Effects of text contrast polarity on the...


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Effects of text contrast polarity on the retinal activity in eyes with myopia and emmetropia

Impact of text contrast polarity on the retinal activity in myopes and emmetropes using modified pattern ERG

The results of a study by Sandra Wagner and Torsten Strasser from the Applied Vision Research Group at the Institute of Ophthalmic Research have been published in the journal "Scientific Reports" https://www.nature.com/articles/s41598-023-38192-9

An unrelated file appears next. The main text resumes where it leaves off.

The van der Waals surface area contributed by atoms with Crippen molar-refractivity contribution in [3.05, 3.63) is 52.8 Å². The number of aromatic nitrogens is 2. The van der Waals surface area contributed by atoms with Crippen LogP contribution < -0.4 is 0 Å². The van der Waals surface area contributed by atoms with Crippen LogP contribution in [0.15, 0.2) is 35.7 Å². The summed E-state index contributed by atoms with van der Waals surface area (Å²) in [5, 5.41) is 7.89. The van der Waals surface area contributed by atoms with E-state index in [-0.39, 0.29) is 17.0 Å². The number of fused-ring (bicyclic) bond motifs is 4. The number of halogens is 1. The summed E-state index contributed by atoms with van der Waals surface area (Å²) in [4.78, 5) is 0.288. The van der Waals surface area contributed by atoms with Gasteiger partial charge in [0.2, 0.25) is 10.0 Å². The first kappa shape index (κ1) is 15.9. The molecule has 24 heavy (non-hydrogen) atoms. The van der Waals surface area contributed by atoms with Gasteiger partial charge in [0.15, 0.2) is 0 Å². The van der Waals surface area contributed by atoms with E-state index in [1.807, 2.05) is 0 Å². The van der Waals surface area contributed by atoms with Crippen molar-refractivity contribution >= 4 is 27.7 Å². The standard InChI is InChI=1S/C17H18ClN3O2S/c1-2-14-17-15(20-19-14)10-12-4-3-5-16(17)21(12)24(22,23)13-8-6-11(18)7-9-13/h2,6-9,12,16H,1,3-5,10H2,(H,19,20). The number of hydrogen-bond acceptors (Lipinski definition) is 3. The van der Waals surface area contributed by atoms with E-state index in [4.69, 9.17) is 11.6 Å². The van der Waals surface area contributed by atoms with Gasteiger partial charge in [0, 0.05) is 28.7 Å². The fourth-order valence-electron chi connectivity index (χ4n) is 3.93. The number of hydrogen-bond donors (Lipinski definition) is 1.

Previous studies showed that reading black text on a white background leads to a thinning of the choroid, which is associated with the development of myopia. On the other hand, reading text with inverted contrast (white-on-black) induced a thickening of the choroid, which may help to prevent myopia. In the present study, the effects of text contrast polarity on the retinal activity in eyes with myopia and emmetropia were exploratively assessed. A novel protocol for pattern electroretinogram (pERG), a measure of the electrical activity of the retina in response to visual stimuli, was used. Stimuli were composed of a dead leaves stimulus (DLS - s. Figure) with overlaying text elements of both contrast polarities of different size and shape (6deg circle, 12deg circle, 6-12deg ring). The pERG recordings revealed that the retinal responses of myopic eyes were smaller than those of emmetropes during stimulation with inverted contrast in foveal and parafoveal regions, but not perifoveally around 6-12deg. This suggests that myopic eyes may have a different way of processing visual information on text contrast polarity compared to emmetropic eyes, with a special role of the peripheral retina. The presented approach might be a first step to explain how nearwork promotes the eye’s elongation. Given a causality between text contrast polarity and myopia onset, using reading material in the inverted contrast form might be a simple method to support myopia management treatment in the future.